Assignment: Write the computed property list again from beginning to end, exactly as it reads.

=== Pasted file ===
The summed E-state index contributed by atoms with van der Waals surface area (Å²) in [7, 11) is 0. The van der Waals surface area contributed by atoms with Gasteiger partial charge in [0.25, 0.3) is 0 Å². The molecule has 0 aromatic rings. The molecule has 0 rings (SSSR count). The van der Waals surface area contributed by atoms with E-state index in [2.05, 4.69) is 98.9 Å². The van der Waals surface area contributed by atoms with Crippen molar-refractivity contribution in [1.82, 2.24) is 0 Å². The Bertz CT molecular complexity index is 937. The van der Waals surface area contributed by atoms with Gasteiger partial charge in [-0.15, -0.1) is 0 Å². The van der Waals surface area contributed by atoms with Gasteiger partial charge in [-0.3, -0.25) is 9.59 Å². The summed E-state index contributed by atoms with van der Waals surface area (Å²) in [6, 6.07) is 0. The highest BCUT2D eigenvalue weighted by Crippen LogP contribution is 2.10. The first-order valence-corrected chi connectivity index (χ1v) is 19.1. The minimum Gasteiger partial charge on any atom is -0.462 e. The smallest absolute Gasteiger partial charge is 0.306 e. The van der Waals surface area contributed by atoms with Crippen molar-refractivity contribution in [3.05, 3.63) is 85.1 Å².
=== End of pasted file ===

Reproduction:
The summed E-state index contributed by atoms with van der Waals surface area (Å²) in [7, 11) is 0. The van der Waals surface area contributed by atoms with Gasteiger partial charge in [0.25, 0.3) is 0 Å². The molecule has 0 aromatic rings. The molecule has 0 rings (SSSR count). The van der Waals surface area contributed by atoms with E-state index in [2.05, 4.69) is 98.9 Å². The van der Waals surface area contributed by atoms with Crippen molar-refractivity contribution in [1.82, 2.24) is 0 Å². The Bertz CT molecular complexity index is 937. The van der Waals surface area contributed by atoms with Gasteiger partial charge in [-0.15, -0.1) is 0 Å². The van der Waals surface area contributed by atoms with Gasteiger partial charge in [-0.3, -0.25) is 9.59 Å². The summed E-state index contributed by atoms with van der Waals surface area (Å²) in [6, 6.07) is 0. The highest BCUT2D eigenvalue weighted by Crippen LogP contribution is 2.10. The first-order valence-corrected chi connectivity index (χ1v) is 19.1. The minimum Gasteiger partial charge on any atom is -0.462 e. The smallest absolute Gasteiger partial charge is 0.306 e. The van der Waals surface area contributed by atoms with Crippen molar-refractivity contribution in [3.05, 3.63) is 85.1 Å².